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Master the basic skills necessary to become a great pastry chef.

Sweet Technique: How to Make Pâte Sucrée

Slideshow SLIDESHOW: Sweet Technique: How to Make Pâte Sucrée

[Photograph: Lauren Weisenthal]

Pâte sucrée (pronounced pat-sue-cray) is the sweet, crumbly dough that gives tarts a sturdy, tender base for custards, creams, and fruit. When it's made well, pâte sucrée has the crumbly texture of a buttery sable cookie. It tastes like shortbread but is able to support even the heaviest filling without falling to pieces. The most basic version contains just butter, sugar, eggs, cream, flour, and salt, but I like to experiment with flavors that complement the filling within by adding cocoa powder, coconut, or extracts accordingly.

When making a simple dough like pâte sucrée, the devil is in the details. Taking the extra time to mix the dough properly is always important, and so is having the patience and planning for chilling the dough, carefully rolling and shaping the dough to ensure that it's of uniform thickness so that it bakes evenly and doesn't break, and allowing the tart shell to properly cool before filling.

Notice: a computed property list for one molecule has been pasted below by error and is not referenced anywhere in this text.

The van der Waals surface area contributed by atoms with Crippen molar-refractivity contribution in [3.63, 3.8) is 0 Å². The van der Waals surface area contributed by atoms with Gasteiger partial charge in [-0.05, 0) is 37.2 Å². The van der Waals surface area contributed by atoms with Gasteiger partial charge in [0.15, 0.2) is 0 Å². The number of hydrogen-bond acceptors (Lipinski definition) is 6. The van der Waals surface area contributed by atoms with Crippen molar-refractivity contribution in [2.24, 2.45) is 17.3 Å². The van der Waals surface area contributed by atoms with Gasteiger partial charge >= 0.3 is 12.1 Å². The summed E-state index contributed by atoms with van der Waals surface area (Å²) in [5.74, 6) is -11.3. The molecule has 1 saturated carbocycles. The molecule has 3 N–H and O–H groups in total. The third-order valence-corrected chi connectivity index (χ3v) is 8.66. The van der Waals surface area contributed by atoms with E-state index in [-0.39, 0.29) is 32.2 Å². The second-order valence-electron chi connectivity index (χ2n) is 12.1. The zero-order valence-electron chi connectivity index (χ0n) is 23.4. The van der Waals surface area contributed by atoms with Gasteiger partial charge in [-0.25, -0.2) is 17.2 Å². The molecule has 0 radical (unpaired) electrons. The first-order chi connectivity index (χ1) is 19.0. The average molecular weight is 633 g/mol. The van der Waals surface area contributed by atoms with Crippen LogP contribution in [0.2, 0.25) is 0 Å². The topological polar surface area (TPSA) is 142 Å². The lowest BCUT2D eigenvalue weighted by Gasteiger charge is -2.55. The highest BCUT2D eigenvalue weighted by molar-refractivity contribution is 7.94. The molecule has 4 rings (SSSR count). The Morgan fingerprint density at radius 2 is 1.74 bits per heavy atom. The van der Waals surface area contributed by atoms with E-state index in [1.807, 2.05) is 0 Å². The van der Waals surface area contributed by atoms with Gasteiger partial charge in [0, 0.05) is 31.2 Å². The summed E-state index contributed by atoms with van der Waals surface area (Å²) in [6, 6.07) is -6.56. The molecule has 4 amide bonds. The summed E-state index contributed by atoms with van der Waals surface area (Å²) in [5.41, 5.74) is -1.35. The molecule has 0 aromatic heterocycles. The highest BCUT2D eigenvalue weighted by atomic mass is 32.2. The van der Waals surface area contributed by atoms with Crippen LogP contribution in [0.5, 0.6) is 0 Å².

When you are making a tart shell with pâte sucrée, be sure to follow these guidelines:

  • Plan ahead for full chilling. The dough requires two turns in the fridge, at least two hours to chill down after mixing (it can be made up to two days in advance or frozen and thawed for use), and then an additional hour once the dough has been formed in the tart pan.
  • Avoid over-mixing the dough. More mixing than necessary will cause the gluten to develop, making the dough difficult to work with and producing a tough crust.
  • When chilling the formed tart, leave some overhang around the sides to compensate for shrinkage.

Click through the slideshow to learn tips and tricks along the way. Then, check out this recipe for basic pâte sucrée, bake yourself a tart shell, and fill it with pastry cream and fruit, caramel and chocolate, or whatever else your heart desires.

Get the Recipe

Pâte Sucrée »

About the author: Lauren Weisenthal has logged many hours working in restaurant kitchens and bakeries of Brooklyn and Manhattan. She is a graduate of the Artisan Bread Baking and Pastry Arts programs at the French Culinary Institute. You can follow her on Twitter at @evillagekitchen.

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